Liver and Biliary System: Postoperative Findings

  • Magaly Zappa
  • Annie Sibert
  • Valérie Vilgrain
Part of the Medical Radiology book series (MEDRAD)


Liver resection consists of the removal of a lobe or segment of the liver, and is usually followed by subsequent regeneration of the remnant parenchyma. Liver resection is mostly indicated not only in malignant tumors, but also in some benign liver conditions. Most of liver resections are “anatomical” which means that they are ruled by vascular landmarks such as portal and hepatic veins. Imaging, especially multiphasic CT, plays a major role in diagnosing and staging the liver disease, helping in surgical treatment planning, and in evaluating postoperative regeneration. CT is also crucial in the postoperative course for diagnosing complications. Most common complications are fluid collections (hematoma, biloma), and vascular complications. Postoperative imaging of the bile ducts is nowadays primarily based on non-invasive imaging modalities and invasive approach should be restricted to interventional procedures. CT scan has several advantages: complete overview of the abdomen, excellent vessels analysis, and pneumobilia depiction. Laparoscopic cholecystectomy is the most common biliary surgery, usually for acute or chronic calculous disease. Bile leakages are the most common complications, usually due to an incomplete cystic duct stump or to an injury because of an anatomical biliary duct variant. They may be revealed early with biliary collection, or lately with bile duct stenosis. Other common biliary surgical procedures are gallbladder resection and bile duct resection for cancer, inflammatory or traumatic lesions. Most early complications are biliary or enteric leaks or hemorrhage, all of them easily diagnosed by CT scan. Most late complications are secondary cholangitis due to stenosis, reflux, or dysfunction, for which CT plays an important role in assessing changes in liver morphology and searching vascular complications.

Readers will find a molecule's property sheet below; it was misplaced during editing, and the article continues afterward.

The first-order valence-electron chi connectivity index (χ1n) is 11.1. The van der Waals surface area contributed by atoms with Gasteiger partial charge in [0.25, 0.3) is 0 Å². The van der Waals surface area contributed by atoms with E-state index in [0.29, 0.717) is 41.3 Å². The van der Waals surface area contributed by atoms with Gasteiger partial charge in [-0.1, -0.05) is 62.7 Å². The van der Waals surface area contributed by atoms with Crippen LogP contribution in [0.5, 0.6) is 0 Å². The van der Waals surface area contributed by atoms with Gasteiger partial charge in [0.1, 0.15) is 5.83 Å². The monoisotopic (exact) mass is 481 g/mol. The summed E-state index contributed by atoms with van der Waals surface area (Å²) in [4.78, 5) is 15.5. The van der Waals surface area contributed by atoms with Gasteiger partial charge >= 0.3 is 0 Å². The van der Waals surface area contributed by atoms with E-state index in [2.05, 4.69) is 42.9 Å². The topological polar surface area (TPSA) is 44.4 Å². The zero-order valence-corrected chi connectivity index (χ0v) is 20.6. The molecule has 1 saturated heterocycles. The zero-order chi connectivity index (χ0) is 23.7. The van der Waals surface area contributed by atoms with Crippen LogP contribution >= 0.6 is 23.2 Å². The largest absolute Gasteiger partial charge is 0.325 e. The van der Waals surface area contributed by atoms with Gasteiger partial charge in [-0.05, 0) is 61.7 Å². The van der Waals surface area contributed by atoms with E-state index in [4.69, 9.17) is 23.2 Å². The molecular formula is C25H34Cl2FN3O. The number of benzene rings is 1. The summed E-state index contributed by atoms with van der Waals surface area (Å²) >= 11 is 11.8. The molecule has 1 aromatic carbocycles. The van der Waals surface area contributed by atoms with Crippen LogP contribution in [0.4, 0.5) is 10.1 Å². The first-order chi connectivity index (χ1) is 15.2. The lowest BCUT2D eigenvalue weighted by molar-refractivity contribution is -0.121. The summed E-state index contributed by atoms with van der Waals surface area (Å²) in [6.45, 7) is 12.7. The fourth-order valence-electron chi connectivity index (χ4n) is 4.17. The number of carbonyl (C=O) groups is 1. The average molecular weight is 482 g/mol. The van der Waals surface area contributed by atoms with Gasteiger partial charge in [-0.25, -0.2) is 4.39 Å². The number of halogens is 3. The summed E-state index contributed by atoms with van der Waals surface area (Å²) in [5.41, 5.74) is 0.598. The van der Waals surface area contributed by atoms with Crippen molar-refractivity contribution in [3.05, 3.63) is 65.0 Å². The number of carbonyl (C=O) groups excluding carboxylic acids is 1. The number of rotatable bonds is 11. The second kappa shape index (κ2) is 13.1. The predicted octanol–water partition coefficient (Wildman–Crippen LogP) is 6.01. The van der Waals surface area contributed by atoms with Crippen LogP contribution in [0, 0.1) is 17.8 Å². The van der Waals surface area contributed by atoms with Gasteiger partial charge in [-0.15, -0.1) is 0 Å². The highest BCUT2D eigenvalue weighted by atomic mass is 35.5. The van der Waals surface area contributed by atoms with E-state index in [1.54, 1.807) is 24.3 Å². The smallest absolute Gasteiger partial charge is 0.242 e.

Bile Duct Common Bile Duct Laparoscopic Cholecystectomy Liver Resection Hepatic Duct 
These keywords were added by machine and not by the authors. This process is experimental and the keywords may be updated as the learning algorithm improves.


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Copyright information

© Springer-Verlag Berlin Heidelberg 2011

Authors and Affiliations

  1. 1.Department of RadiologyHôpital BeaujonClichyFrance

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